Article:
Earlier in the night, A Tribe Called Quest delivered what they said would be their last show in Los Angeles. It’s clearly been tough for the group to carry on without Phife Dawg, who passed away unexpectedly last year. Q-Tip delivered an impassioned speech about how being on that stage is helping them cope, and they ran through hit after hit for the ultimate head-bob set of the weekend. Raphael Saddiq unexpectedly joined them to play an upright bass with Phife’s face on it during “Buggin’ Out”. The encore of “Can I Kick It?” and “We the People” brought the house down and was a great way to wrap things up.
Elder stateswoman Erykah Badu is a diva, but she’s earned it. She arrived on stage 20 minutes late, but in her signature cap and swagged out attire. She welcomed each age group, pausing to say she’d been waiting to mess with the ‘90s babies until they were mature enough to handle her, which apparently was right now. She took them to school, igniting the crowd with “On & On” and especially “Bag Lady”, her set serving as a delicious appetizer to Frank Ocean.
Other R&B and hip-hop names that made a mark Saturday were Thundercat, who delivered some mesmerizing bass jams from his 2017 masterpiece Drunk, and Chicago rapper Noname, who is just now arriving on the scene as a must-see. Nicolas Jaar closed the night with a mind-blowing set that made downtown Los Angeles feel like a European nightclub. Mitski dropped some angsty rock jams earlier in the day to get things started.
Sunday was for the rock fiends. After a warm-up show in Bakersfield a few days earlier, it was Nine Inch Nails’ first real show in three years. I’m still nursing bruises from being smashed in the pit ten feet from the stage, but it was worth it. Trent Reznor paid a beautiful tribute to former touring mate David Bowie with a cover of “I Can’t Give Everything Away” from the late icon’s final album Blackstar (QRO review). The production was scaled back from other iterations of their show, but the amount of effort they put into it was not.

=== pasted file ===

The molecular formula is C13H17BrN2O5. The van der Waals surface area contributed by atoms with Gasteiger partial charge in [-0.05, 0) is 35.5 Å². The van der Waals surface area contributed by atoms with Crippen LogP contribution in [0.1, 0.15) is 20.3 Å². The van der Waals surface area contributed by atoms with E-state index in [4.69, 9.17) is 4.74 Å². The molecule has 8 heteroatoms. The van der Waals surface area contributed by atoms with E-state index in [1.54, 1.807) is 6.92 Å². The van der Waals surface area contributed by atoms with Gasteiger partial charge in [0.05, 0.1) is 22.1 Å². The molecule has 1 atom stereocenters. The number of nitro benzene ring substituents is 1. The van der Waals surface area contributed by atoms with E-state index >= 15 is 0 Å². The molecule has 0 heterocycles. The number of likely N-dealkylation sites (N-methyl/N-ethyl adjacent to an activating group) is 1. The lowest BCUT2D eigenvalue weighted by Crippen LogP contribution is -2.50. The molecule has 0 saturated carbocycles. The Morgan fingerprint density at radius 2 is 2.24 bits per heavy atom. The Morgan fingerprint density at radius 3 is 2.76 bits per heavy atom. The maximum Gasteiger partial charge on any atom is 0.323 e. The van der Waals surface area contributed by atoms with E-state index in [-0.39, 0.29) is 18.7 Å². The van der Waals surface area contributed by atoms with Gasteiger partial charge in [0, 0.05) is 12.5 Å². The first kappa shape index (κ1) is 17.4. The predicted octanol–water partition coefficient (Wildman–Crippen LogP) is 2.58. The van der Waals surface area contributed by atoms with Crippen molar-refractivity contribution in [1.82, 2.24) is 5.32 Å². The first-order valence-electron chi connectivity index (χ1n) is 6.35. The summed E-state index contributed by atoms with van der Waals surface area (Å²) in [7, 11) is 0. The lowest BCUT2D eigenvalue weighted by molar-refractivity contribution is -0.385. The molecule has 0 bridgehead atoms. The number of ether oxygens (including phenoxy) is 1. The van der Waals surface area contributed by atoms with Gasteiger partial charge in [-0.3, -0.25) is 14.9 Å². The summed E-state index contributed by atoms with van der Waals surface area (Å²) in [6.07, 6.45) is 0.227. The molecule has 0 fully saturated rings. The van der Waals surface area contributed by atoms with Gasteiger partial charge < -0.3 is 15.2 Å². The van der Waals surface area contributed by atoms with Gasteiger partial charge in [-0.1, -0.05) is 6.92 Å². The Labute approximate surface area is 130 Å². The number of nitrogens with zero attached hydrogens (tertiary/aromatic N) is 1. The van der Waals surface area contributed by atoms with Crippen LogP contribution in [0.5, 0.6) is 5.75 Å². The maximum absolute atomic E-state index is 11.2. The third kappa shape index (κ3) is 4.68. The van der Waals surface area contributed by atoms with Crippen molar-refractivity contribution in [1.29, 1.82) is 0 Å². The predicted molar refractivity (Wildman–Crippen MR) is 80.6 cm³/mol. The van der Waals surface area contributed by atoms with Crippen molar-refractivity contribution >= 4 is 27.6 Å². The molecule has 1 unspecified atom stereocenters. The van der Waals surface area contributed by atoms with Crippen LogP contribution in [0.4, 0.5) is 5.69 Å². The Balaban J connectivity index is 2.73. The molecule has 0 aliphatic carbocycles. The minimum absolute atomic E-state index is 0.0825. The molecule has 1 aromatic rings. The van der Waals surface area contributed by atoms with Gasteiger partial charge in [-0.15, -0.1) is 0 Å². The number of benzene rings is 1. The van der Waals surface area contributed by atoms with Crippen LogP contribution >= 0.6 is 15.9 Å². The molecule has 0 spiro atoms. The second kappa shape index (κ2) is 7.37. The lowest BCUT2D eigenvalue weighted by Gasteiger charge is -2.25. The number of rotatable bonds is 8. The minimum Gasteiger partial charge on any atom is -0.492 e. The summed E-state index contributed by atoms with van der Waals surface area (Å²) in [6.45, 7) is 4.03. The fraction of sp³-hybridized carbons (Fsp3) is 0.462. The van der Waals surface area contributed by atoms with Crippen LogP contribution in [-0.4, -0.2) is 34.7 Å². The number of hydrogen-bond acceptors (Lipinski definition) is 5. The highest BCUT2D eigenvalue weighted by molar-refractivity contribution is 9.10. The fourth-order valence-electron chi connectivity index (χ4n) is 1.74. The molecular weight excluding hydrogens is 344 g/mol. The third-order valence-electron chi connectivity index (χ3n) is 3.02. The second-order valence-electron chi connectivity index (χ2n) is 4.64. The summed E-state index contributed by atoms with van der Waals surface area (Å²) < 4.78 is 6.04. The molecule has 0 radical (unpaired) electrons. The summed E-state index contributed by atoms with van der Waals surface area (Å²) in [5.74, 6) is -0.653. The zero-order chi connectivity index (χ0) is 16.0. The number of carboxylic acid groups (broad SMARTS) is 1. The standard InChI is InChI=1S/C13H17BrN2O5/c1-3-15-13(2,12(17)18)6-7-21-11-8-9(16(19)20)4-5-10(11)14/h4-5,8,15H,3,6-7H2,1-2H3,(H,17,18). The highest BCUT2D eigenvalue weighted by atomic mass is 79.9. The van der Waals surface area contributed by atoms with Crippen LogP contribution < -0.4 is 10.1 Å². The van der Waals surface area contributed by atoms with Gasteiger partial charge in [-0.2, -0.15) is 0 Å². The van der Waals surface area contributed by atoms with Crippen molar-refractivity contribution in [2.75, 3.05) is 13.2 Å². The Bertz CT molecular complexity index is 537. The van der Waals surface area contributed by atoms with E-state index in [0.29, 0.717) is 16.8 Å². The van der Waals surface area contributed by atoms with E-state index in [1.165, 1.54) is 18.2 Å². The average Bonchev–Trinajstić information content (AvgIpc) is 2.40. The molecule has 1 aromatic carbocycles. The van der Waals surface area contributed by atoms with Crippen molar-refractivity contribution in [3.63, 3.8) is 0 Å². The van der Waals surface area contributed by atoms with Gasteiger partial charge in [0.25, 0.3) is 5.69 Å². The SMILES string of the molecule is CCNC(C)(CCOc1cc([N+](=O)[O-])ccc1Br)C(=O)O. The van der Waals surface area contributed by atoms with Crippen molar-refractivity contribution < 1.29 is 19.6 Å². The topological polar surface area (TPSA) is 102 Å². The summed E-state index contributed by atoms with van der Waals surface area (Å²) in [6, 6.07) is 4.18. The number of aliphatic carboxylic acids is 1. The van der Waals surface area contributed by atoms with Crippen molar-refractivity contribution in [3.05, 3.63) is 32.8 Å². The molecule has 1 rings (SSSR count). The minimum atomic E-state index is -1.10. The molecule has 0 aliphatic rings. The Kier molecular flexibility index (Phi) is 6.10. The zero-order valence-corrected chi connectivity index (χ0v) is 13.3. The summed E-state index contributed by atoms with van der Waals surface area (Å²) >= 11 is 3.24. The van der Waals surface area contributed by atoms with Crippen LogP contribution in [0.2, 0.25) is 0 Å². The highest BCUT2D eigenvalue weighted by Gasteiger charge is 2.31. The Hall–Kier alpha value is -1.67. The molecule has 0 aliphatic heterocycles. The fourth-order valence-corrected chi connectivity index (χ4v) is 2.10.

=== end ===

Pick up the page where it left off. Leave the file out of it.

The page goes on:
Fellow rock icon Iggy Pop showed he still has it in a hit-heavy set that saw the former Stooges singer exert more energy than bands a third of his age. He went into the pit for a sing-along, and proved how punk rock he is when he shot snot out of his nose on stage to the cringes of many around me.
Local favorites Cherry Glazerr kicked things off right with a brief but fun rock set that had me feeling like I was surrounded by the Echo Park High Class of 2017. Lead singer Clem Creevy is one of the goofiest and most intriguing people to lead a band in a long time, and they’re just getting started.
British rockers Temples made magical soundscapes, leaning heavily on their 2017 record Volcano (QRO review), one of the year’s best records.
There was a solid mix of non-rock on Sunday. Solange had one of the weekend’s best sets, and she choreographed and directed the whole thing. The level of detail she put into her show was not lost on the crowd, who grooved out with her for more than an hour.
Little Dragon played the same stage earlier in the day, with lead singer Yukimi Nagano willing people to dance, even as the sun refused to go down.
When a festival expands, there is always worry that it will lose its message, abandon what its original mission was. In 2017, FYF Fest expanded, but doubled down on what made it great.
With a budget clearly beyond what Sean Carlson ever thought possible when he started it in 2004 in small venues in Echo Park, the festival hasn’t strayed. And as other festival lineups get more and more homogenized, FYF Fest felt like something worth celebrating all weekend.
-words: Mark Ortega
-photos courtesy of FYFFest